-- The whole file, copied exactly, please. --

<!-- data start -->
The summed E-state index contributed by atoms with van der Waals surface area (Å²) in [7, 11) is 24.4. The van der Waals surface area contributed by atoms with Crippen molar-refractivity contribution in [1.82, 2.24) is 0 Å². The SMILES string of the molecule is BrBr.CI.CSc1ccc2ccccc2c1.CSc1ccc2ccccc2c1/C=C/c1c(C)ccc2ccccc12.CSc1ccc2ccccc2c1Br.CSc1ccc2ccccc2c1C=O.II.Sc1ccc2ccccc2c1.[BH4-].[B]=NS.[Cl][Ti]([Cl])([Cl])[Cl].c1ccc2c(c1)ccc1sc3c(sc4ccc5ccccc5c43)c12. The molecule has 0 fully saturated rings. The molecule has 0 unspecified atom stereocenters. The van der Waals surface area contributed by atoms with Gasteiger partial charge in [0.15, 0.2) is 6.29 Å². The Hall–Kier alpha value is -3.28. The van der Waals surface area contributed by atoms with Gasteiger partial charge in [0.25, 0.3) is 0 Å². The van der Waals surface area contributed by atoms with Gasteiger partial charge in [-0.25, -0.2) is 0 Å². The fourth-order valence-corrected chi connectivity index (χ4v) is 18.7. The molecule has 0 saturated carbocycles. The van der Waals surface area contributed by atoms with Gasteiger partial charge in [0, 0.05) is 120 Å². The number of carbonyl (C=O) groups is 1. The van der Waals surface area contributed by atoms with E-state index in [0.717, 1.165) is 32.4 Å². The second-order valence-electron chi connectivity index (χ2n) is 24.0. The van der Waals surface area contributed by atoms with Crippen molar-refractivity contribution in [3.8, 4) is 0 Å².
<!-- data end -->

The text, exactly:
The summed E-state index contributed by atoms with van der Waals surface area (Å²) in [7, 11) is 24.4. The van der Waals surface area contributed by atoms with Crippen molar-refractivity contribution in [1.82, 2.24) is 0 Å². The SMILES string of the molecule is BrBr.CI.CSc1ccc2ccccc2c1.CSc1ccc2ccccc2c1/C=C/c1c(C)ccc2ccccc12.CSc1ccc2ccccc2c1Br.CSc1ccc2ccccc2c1C=O.II.Sc1ccc2ccccc2c1.[BH4-].[B]=NS.[Cl][Ti]([Cl])([Cl])[Cl].c1ccc2c(c1)ccc1sc3c(sc4ccc5ccccc5c43)c12. The molecule has 0 fully saturated rings. The molecule has 0 unspecified atom stereocenters. The van der Waals surface area contributed by atoms with Gasteiger partial charge in [0.15, 0.2) is 6.29 Å². The Hall–Kier alpha value is -3.28. The van der Waals surface area contributed by atoms with Gasteiger partial charge in [0.25, 0.3) is 0 Å². The van der Waals surface area contributed by atoms with Gasteiger partial charge in [-0.25, -0.2) is 0 Å². The fourth-order valence-corrected chi connectivity index (χ4v) is 18.7. The molecule has 0 saturated carbocycles. The van der Waals surface area contributed by atoms with Gasteiger partial charge in [0, 0.05) is 120 Å². The number of carbonyl (C=O) groups is 1. The van der Waals surface area contributed by atoms with E-state index in [0.717, 1.165) is 32.4 Å². The second-order valence-electron chi connectivity index (χ2n) is 24.0. The van der Waals surface area contributed by atoms with Crippen molar-refractivity contribution in [3.8, 4) is 0 Å².